In addition to affecting visual acuity, the administration of gabapentin reduced the peak-to-peak amplitude of the nystagmus in the left eye to a mean (±SD) of 0.96° (±0.47°), but in the right eye, the peak-to-peak amplitude increased to 1.99° (±0.47°) (Figure 2, right). The frequency of the oscillations decreased to 4.7 Hz in both eyes, so that the mean speed of the nystagmus was 17.9°/s in the right eye and 10.8°/s in the left eye. The phase shift remained at approximately 45°.
The calibration of eye movement records was not possible because of the patient's lack of cooperation. The records showed a pendular nystagmus in the horizontal plane with frequencies that varied from 5.0 to 6.5 Hz in both eyes. There was usually a phase shift of 90° between the eyes that occasionally increased to about 180°.
This report of 3 siblings with an autosomal recessive peroxisomal disorder and clinical evidence of leukodystrophy expands the number of conditions in which pendular nystagmus has been associated with disorders affecting myelin of the central nervous system (Table 2). To interpret the significance of this association, we will first review the nature of the peroxisomal disorders and then discuss how congenital or acquired disorders involving myelin could lead to such ocular oscillations.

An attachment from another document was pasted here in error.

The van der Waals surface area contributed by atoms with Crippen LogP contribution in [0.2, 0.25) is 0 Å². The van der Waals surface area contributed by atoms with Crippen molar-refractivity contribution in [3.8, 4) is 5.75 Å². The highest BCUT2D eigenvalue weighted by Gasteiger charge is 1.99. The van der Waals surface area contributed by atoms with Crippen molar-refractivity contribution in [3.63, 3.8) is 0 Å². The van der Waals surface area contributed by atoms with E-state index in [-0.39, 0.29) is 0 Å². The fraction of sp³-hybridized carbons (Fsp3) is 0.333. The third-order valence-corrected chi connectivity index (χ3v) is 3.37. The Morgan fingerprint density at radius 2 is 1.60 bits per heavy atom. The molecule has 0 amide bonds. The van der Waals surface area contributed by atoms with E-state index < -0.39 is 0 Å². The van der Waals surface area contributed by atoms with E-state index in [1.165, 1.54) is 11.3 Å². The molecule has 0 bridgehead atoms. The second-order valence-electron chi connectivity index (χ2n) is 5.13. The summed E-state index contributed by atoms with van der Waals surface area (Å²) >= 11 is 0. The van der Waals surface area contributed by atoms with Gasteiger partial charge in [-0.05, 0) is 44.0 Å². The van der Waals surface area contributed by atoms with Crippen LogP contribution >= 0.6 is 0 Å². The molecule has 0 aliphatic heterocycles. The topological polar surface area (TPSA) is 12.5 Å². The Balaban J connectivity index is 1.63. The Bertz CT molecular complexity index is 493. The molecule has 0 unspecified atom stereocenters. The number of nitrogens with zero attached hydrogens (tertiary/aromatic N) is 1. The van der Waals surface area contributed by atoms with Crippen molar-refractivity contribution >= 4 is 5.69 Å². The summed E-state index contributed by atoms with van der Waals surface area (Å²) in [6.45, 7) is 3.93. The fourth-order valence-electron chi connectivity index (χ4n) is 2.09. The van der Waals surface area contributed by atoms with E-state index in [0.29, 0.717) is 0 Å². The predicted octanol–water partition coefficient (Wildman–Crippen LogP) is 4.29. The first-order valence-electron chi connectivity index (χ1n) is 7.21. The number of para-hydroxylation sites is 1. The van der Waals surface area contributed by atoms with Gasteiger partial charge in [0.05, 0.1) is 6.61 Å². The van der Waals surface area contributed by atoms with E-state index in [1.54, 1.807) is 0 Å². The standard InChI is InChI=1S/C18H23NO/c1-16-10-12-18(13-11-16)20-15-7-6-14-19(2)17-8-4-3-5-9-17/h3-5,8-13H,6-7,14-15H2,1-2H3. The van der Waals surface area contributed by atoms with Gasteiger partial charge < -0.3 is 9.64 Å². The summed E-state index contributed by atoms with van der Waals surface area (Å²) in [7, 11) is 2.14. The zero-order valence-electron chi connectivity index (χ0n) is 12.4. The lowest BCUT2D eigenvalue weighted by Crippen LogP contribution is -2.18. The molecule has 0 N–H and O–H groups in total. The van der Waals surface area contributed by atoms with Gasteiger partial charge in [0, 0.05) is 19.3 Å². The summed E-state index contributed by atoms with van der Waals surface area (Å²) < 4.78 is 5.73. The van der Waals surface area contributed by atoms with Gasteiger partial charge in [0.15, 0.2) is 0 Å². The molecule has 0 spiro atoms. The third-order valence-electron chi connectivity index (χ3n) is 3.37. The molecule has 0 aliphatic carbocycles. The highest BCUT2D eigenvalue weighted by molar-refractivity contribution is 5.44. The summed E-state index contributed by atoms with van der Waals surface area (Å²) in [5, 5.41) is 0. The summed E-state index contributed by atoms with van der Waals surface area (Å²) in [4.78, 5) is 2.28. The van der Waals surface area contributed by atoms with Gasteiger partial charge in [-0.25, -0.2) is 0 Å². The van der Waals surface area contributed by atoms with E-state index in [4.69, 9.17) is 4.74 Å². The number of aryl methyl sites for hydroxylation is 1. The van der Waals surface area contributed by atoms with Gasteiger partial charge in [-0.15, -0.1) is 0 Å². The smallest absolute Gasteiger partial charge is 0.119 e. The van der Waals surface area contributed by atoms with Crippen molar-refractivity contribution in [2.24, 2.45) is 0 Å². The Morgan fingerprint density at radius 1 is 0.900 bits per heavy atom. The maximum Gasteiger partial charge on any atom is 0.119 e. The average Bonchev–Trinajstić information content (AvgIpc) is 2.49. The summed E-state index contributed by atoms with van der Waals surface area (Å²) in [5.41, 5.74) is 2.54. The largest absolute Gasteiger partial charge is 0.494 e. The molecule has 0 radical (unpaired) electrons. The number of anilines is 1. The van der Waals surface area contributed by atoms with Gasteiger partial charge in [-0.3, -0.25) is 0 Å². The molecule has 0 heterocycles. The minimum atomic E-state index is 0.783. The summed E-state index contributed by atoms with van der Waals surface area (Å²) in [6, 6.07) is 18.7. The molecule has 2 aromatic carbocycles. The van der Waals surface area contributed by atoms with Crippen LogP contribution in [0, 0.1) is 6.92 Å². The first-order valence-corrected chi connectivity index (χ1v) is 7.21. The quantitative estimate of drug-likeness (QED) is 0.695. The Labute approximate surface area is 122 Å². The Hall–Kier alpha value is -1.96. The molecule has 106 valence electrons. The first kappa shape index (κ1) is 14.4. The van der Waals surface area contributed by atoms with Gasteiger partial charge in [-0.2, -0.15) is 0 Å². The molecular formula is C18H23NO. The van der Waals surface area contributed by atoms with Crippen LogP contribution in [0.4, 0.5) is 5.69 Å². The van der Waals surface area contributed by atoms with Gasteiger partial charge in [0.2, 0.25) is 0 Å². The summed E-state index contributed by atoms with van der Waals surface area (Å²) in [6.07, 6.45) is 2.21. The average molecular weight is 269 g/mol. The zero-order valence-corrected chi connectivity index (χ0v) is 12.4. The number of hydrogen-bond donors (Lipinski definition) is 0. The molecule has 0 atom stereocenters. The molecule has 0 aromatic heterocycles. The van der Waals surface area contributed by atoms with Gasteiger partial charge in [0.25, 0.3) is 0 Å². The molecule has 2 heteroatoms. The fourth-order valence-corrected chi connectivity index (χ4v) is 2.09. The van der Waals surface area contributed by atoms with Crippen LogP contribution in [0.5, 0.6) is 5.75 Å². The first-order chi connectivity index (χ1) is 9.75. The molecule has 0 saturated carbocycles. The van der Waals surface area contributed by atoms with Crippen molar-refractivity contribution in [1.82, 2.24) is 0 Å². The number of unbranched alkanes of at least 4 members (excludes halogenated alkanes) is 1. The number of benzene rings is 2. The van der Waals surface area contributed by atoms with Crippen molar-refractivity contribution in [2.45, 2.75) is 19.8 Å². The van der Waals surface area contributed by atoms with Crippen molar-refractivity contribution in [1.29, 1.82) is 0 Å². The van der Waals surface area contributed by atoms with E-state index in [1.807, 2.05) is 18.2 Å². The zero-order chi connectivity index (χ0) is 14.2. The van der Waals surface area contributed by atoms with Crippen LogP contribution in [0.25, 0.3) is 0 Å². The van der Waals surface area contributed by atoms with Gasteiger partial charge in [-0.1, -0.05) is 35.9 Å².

The peroxisomal disorders are a clinically diverse group of genetic diseases.2- 5 This clinical diversity reflects the metabolic diversity of the enzymes contained in peroxisomes and the complex mechanisms required for the biosynthesis and importation of these enzymes into a peroxisome. The peroxisomal disorders are classified into 2 groups according to their morphologic appearance and the number of peroxisomal enzymes affected: peroxisomal assembly defects and single-enzyme defects. The peroxisomal assembly disorders are characterized by absent or reduced numbers of peroxisomes and multiple enzyme deficiencies and are caused by defects in the importation of peroxisomal proteins from the cytosol into the peroxisomal matrix. This group of disorders comprises 5 clinically defined disorders, including Zellweger syndrome, NALD, and infantile Refsum disease. Zellweger syndrome, the most severe disorder in the spectrum, is characterized by a prenatal onset, craniofacial dysmorphism, cataracts, retinopathy, hepatocellular disease, renal cysts, adrenal hypoplasia, chondrodysplasia punctata, profound hypotonia, a neuronal migration defect, severe psychomotor retardation, and leukodystrophy; death usually occurs in the first year of life. Patients with NALD and those with infantile Refsum disease have a similar but milder clinical course; they do not have renal malformations or chondrodysplasia punctata, and they may survive into childhood or, rarely, adulthood. When a patient has evidence of leukodystrophy, the diagnosis of NALD is made.4 Detailed genetic studies, including complementation analysis, have shown that the peroxisomal assembly disorders are genetically heterogenous, ie, the same phenotype may be caused by mutations of different loci. Conversely, mutations of a specific locus may produce different phenotypes. Complementation studies using direct gene transfer are currently under way to define the molecular basis of this complicated genotype-phenotype relationship.